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Treacle Mines


The Natland
Pipeline Cave


Treacle Mines

  • Fact or fiction?
  • Can the reality be separated from the myth?
  • What scientific evidence is there?
  • Could there be more than one origin for the legend? 
  • explores the topic
  • identifies several  possible sources
  • considers the likelihood  of substantial underground caves, and
  • puts forward a remarkable suggestion!


The Natland
Pipeline Cave

  • The original discovery
  • The survey
  • The concealment
  • The search to find the cave entrance
  • Helm Gate Cave and other explorations
  • Trying to track water flows from Helm






Helm Gate Cave

If you have read the item on The Natland Pipeline Cave, you will have seen the reference to the Helm Gate Cave, which may or may not be connected, and the photograph of Richard Mercer emerging from its exit. asked Richard to describe the inside of the cave.  His report follows. However a word of warning first.  If you are the slightest bit tempted to explore the cave yourself- don't!  Not unless you are an expert caver.  It quite unsuited to casual exploration.

Human mole Richard Mercer emerges


Helm Gate Cave
by Richard Mercer

The cave is approximately 12 metres long with a drop of 8 metres.

The entrance (PHOTO A) is low and leads to a small increase in height and a slope going up to the right for 1 metre.

1.5 metres from the entrance the roof lowers again and there is a flat out crawl for 1 metre (PHOTO B).


Here the floor steps up but so does the roof so crawling is on elbows and knees for 3 metres to steps down to a scaffolded area where the only worthwhile piece of decoration can be found (PHOTO C).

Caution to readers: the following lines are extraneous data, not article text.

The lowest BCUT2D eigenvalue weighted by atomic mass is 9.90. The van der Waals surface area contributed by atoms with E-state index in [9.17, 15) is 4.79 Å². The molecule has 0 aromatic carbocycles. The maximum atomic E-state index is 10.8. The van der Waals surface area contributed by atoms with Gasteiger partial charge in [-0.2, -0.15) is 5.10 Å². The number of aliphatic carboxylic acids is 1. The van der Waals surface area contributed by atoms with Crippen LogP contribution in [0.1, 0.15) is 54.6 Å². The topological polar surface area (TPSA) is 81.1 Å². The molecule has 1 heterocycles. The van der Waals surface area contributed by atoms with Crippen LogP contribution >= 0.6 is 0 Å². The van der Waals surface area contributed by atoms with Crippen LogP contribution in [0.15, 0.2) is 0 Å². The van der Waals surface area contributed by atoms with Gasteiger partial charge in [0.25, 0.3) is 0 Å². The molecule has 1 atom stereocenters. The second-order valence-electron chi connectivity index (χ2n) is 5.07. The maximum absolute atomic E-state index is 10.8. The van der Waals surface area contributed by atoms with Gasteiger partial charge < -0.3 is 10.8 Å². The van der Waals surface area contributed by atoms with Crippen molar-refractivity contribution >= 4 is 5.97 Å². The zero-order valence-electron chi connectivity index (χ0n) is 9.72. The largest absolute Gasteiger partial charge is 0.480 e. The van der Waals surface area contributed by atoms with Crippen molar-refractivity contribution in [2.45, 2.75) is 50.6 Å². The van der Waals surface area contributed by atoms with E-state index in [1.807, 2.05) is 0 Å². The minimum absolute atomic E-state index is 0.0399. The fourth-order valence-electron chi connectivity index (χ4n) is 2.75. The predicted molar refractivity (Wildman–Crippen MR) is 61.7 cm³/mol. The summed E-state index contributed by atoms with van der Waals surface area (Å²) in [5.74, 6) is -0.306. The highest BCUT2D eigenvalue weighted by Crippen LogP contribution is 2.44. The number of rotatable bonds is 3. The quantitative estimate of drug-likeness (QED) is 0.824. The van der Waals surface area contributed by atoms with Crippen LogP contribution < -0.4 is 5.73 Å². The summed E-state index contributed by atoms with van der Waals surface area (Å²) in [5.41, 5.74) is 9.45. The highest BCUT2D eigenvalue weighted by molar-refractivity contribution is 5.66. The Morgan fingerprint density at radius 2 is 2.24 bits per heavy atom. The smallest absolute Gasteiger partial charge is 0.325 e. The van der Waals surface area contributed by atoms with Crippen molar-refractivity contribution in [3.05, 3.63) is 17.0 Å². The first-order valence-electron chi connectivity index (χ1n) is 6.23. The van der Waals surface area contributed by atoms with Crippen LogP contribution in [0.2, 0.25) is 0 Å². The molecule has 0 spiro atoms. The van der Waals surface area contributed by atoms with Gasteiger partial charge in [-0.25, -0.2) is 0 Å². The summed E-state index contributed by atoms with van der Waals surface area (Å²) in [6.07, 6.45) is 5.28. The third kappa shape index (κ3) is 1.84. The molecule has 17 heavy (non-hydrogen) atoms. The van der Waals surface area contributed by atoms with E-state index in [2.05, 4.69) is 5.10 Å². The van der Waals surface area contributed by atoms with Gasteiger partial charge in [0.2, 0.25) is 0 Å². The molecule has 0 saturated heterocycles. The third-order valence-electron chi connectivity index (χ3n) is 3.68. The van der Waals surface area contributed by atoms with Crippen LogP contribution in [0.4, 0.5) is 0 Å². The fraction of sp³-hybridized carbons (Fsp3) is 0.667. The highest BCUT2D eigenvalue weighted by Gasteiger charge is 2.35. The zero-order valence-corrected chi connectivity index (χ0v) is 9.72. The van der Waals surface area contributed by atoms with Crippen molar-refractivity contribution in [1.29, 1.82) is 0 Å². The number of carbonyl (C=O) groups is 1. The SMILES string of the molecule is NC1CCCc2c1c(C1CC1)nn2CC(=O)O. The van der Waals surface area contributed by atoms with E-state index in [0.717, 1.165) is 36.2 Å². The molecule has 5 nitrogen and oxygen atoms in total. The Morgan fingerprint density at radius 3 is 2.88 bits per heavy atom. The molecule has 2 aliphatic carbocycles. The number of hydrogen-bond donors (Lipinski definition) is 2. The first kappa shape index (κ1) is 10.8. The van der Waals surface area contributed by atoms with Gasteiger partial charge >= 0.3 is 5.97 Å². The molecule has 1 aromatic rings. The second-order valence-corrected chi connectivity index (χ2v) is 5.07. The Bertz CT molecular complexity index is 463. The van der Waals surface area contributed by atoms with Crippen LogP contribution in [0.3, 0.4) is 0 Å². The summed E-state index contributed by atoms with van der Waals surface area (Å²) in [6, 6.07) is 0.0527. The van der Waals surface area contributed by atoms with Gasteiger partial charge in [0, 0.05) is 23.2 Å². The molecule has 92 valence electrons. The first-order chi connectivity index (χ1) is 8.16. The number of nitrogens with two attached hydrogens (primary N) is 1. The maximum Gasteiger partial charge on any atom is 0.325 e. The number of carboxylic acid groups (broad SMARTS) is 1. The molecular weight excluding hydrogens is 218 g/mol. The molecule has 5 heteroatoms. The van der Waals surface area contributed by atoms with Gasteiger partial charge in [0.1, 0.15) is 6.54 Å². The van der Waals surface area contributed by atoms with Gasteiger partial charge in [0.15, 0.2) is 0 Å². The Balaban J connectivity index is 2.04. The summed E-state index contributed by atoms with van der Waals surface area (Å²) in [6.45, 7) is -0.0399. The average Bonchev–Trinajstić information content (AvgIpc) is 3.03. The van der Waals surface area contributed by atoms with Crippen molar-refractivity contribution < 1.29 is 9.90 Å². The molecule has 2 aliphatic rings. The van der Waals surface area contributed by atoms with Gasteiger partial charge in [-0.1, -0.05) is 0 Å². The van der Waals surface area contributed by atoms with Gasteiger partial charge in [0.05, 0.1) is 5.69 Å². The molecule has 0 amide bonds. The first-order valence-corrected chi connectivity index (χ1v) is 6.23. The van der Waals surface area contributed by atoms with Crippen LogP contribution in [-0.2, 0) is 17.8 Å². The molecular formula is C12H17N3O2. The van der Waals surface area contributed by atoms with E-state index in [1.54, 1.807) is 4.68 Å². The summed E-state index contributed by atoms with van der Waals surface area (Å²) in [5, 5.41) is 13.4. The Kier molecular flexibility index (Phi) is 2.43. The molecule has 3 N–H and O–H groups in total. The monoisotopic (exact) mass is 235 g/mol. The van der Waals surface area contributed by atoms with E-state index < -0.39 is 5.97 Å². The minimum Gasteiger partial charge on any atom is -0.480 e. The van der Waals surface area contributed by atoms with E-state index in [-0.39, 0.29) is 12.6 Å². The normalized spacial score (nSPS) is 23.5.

Up to this point the passage had been almost filled to the roof with rocks and soil, the space above the fill varying from 35 cm to 20cm.

Where the scaffolding is situated was predominantly rocks with soil and calcite infill.

The rocks were removed, scaffolding built and then some rocks were replaced to fill in the gaps between the scaffolding and the remaining rock 'walls' - this means that if any of the rocks try to move they will have no where to go (PHOTO D).



At the bottom of the slope a large piece of rock was encountered (PHOTO G) - it is not clear if this is bedrock or a piece that fell from further up during the early life of the cave.

Grooves indicated that the water had flowed between this rock and the roof down a now soil-filled 10cm high slot.

Rock has been removed following the slot down but the size has if anything got smaller and it is likely that no further progress will be made here.

In very wet weather water comes into this area (PHOTO H) and drains away slowly suggesting that there isn't any 'open' passage nearby.


Back up the slope opposite the right hand passage recent digging has revealed two voids.

Ahead (PHOTO I) is a small chamber, not big enough to accommodate a person but there is nothing to suggest a way on.




Apart from the voids found in June this year the whole of the cave below the top of the scaffolding was originally filled by rocks and soil.

From the scaffolding the cave drops down at an angle of 45 degrees (PHOTO E) to the current limit of exploration following a roof that has large grooves indicating that a lot of water went this way.


Part way down the drop a passage to the right was started at a point where the roof was horizontal and calcite ledges suggested this was a significant point in the cave, but after a couple of metres the roof turned to become vertical and it would have been unwise to continue tunnelling under a roof of compressed soil (PHOTO F).




Back from this to the left is a 2.5 metre passage that rises at 30 degrees going back underneath the passage above the scaffolding (PHOTO J).

This is not quite big enough to get through and it is not clear if it will lead to a continuation of the cave.

Richard Mercer, July 2008

ribon01d.gif thanks Richard Mercer for his contribution.

Editor, July 2008


If you been following the saga of the Natland Treacle Mines, the Natland Pipeline Cave and Helm Gate Cave, you may be interested to learn of another local cave that appeared overnight in 1855 behind the Punchbowl Inn at Barrows Green.  

For the report on this "remarkable phenomenon" see the special feature:
The Barrows Green Cave.



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